Lexi Thompson on Friday withdrew from the Diamond Resorts Invitational, citing inflammation in her wrist. Thompson, who teamed with Tony Finau to finish tied for fourth place in last week's QBE Shootout, said she is under strict doctor's order not to hit golf balls until mid-January.

The Diamond Resorts Invitational is scheduled Jan. 12-14 at Tranquilo Golf Club in Orlando, Fla. The field for te 54-hole event includes LPGA and PGA Tour Champions players, as well as celebrities from the worlds or sports and entertainment.

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Rose leads Indonesian Masters; Snedeker WDs

By Associated PressDecember 15, 2017, 2:04 pm

JAKARTA, Indonesia - Justin Rose completed the final two holes of his second round early Saturday for a 3-under 69 and a one-stroke lead at the Indonesian Masters.

Rose, who had a first-round 62, was among a quarter of the field forced off the Royale Jakarta Golf Club course after weather delays on Friday.

The Englishman, who bogeyed his last hole, had a two-round total of 13-under 131.

Kiradech Aphibarnrat, who completed his 64 on Friday, was in second place.

Brandt Snedeker withdrew with apparent heat exhaustion on Friday on the 11th hole of the second round. Ranked 51st in the world, he flew to Jakarta looking to move inside the top 50 by the end of the year and ensure a spot in next year's Masters. He has been affected by a rib-sternum injury for most of the season.

Newsmaker of the Year: No. 2, Donald Trump

By Golf Channel DigitalDecember 15, 2017, 1:00 pm

Even away from the White House, President Donald Trump generated plenty of headlines this year.

Trump’s first year in office didn’t dim his enthusiasm for the game, as he made splashy appearances at two big events, tweeted about golf to his more than 44 million followers, teed it up with some of the sport’s biggest stars, including Tiger Woods, Rory McIlroy and Lexi Thompson, and fired a few eyebrow-raising scores. Logging more than 75 rounds since his inauguration, the 3-handicap has only bolstered his reputation as the best golfing president, particularly after his alleged 73 with Sen. Lindsey Graham.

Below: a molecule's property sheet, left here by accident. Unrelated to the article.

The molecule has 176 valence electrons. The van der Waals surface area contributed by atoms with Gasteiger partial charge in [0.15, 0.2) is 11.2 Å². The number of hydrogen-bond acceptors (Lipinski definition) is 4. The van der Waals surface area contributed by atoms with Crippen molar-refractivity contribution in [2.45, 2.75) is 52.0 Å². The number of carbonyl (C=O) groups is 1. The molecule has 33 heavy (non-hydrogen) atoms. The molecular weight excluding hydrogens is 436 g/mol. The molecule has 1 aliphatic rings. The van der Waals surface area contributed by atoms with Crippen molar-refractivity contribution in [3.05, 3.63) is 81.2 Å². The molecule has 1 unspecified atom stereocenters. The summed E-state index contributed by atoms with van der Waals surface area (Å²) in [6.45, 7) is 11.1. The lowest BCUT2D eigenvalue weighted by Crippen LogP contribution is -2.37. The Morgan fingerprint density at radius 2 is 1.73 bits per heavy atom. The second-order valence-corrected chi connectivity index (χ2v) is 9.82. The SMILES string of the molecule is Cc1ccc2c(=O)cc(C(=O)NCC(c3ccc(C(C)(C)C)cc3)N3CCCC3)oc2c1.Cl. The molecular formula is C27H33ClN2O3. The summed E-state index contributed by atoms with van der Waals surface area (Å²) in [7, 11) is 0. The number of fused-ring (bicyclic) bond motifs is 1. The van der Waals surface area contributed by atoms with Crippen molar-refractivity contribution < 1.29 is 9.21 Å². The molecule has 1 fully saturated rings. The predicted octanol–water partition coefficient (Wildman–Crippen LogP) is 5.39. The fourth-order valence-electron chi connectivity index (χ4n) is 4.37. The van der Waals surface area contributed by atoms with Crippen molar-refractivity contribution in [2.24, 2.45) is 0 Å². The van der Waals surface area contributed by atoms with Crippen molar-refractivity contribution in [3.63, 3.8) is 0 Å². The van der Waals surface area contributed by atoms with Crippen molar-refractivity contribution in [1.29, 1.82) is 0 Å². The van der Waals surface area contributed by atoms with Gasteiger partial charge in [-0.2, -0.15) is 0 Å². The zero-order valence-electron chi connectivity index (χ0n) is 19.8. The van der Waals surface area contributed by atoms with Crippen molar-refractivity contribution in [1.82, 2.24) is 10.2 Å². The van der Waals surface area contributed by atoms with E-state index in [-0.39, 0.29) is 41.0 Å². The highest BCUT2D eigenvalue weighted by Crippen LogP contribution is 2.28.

None of his appearances created a bigger stir than when he attended the U.S. Women’s Open. Despite protests and calls for the USGA to move its premier women’s event from Trump Bedminster – the president reportedly threatened to sue – his weekend there went off without incident, as Trump watched the action and hosted players in his private box near the 15th green.

Full list of 2017 Newsmakers of the Year

Despite his controversial rhetoric on a variety of national issues, Trump has remained a staunch supporter of women’s golf, and he became the first sitting president to attend the U.S. Women’s Open.

An honorary chairman of the Presidents Cup, Trump also flew to Liberty National for the biennial team event, where he presented the trophy to the U.S. team and dedicated the victory to the hurricane victims in Texas, Florida and Puerto Rico.

In late November, amid tweets about the national anthem, Turkey, Egypt and Time Magazine, Trump announced that he was playing a round in South Florida with Woods and world No. 1 Dustin Johnson.

Yes, that too became a headline, just like everything else Trump did in 2017.

Playing with the pros

Tiger, DJ and Faxon

Article: Video, images from Tiger, DJ's round with Trump

Article: After DJ and Tiger, Trump plays golf with Jack

Rory faces criticism

Article: Rory: Round with Trump about respect for presidency

Article: Rory: Round with Trump not a 'political statement'

President at the Presidents Cup

Video: President Trump makes the rounds at Liberty National

Article: President Trump presents trophy to U.S. team

Article: Stricker: 'Great thrill' to get trophy from Trump

Purported round of 73 with Lindsey Graham

Article: Senator tweets Trump shot 73 in windy, wet conditions

Article: Graham offers details on Trump's round of 73

Cart on the green

Article: Trump appears to drive cart on Bedminster green

Presence and protests at U.S. Women's Open

Article: Trump makes presidential history at Women's Open

Article: Trump supporters, protesters clash near Women's Open

Article: UltraViolet takes protest inside Trump National

Photo gallery: President Trump at the U.S. Women's Open

Trump golf properties


Article: Environmental group vandalizes Trump golf course

Article: Man accused of vandalizing four Trump courses


Article: Two Trump courses in Scotland losing millions

Article: Eric Trump denies Russia helped fund golf courses

Article: Trump company ordered to pay $5.77M in dues dispute

Reportedly fake TIME covers

Article: Trump clubs display fake Time magazine cover

Trump apologizes for voter-fraud story

Report: Trump's voter fraud claim tied to Langer

Langer: Trump 'apologized' for story mix-up

Pros comment on the president

Article: Players defend Trump at Senior PGA Championship

Article: Trump congratulates Daly; Daly congratulates Trump

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Newsmakers of the Year: Top 10 in 2017

By Golf Channel DigitalDecember 15, 2017, 12:30 pm